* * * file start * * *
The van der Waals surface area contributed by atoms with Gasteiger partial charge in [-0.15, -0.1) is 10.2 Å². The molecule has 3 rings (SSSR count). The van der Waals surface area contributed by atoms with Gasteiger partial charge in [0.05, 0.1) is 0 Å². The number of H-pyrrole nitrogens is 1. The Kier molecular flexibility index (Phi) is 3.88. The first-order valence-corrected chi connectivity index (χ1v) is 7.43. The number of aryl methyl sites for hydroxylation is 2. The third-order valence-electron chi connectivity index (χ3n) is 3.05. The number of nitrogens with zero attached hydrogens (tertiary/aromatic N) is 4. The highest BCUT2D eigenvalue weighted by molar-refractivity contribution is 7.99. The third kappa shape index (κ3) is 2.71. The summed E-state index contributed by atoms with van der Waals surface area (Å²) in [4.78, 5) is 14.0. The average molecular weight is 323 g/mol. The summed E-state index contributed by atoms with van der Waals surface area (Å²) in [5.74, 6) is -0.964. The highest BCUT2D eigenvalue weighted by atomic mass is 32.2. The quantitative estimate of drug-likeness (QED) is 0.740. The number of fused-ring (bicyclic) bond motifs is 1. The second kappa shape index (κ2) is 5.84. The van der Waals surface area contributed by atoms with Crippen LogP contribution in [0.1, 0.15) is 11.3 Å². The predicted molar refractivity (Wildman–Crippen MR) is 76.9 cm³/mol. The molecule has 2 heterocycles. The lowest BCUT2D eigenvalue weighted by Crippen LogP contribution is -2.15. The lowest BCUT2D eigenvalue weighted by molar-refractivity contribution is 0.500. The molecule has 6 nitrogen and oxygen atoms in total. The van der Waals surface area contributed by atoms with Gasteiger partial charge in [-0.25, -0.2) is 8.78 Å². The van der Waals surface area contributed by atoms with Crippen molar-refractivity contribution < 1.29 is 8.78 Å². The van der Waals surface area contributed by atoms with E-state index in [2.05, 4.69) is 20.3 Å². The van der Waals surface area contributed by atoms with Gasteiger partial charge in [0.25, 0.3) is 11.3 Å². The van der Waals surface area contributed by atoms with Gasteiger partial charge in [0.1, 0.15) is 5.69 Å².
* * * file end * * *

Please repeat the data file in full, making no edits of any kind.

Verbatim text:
The van der Waals surface area contributed by atoms with Gasteiger partial charge in [-0.15, -0.1) is 10.2 Å². The molecule has 3 rings (SSSR count). The van der Waals surface area contributed by atoms with Gasteiger partial charge in [0.05, 0.1) is 0 Å². The number of H-pyrrole nitrogens is 1. The Kier molecular flexibility index (Phi) is 3.88. The first-order valence-corrected chi connectivity index (χ1v) is 7.43. The number of aryl methyl sites for hydroxylation is 2. The third-order valence-electron chi connectivity index (χ3n) is 3.05. The number of nitrogens with zero attached hydrogens (tertiary/aromatic N) is 4. The highest BCUT2D eigenvalue weighted by molar-refractivity contribution is 7.99. The third kappa shape index (κ3) is 2.71. The summed E-state index contributed by atoms with van der Waals surface area (Å²) in [4.78, 5) is 14.0. The average molecular weight is 323 g/mol. The summed E-state index contributed by atoms with van der Waals surface area (Å²) in [5.74, 6) is -0.964. The highest BCUT2D eigenvalue weighted by atomic mass is 32.2. The quantitative estimate of drug-likeness (QED) is 0.740. The number of fused-ring (bicyclic) bond motifs is 1. The second kappa shape index (κ2) is 5.84. The van der Waals surface area contributed by atoms with Crippen LogP contribution in [0.1, 0.15) is 11.3 Å². The predicted molar refractivity (Wildman–Crippen MR) is 76.9 cm³/mol. The molecule has 2 heterocycles. The lowest BCUT2D eigenvalue weighted by Crippen LogP contribution is -2.15. The lowest BCUT2D eigenvalue weighted by molar-refractivity contribution is 0.500. The molecule has 6 nitrogen and oxygen atoms in total. The van der Waals surface area contributed by atoms with Gasteiger partial charge in [-0.25, -0.2) is 8.78 Å². The van der Waals surface area contributed by atoms with Crippen molar-refractivity contribution < 1.29 is 8.78 Å². The van der Waals surface area contributed by atoms with E-state index in [2.05, 4.69) is 20.3 Å². The van der Waals surface area contributed by atoms with Gasteiger partial charge in [0.25, 0.3) is 11.3 Å². The van der Waals surface area contributed by atoms with Gasteiger partial charge in [0.1, 0.15) is 5.69 Å².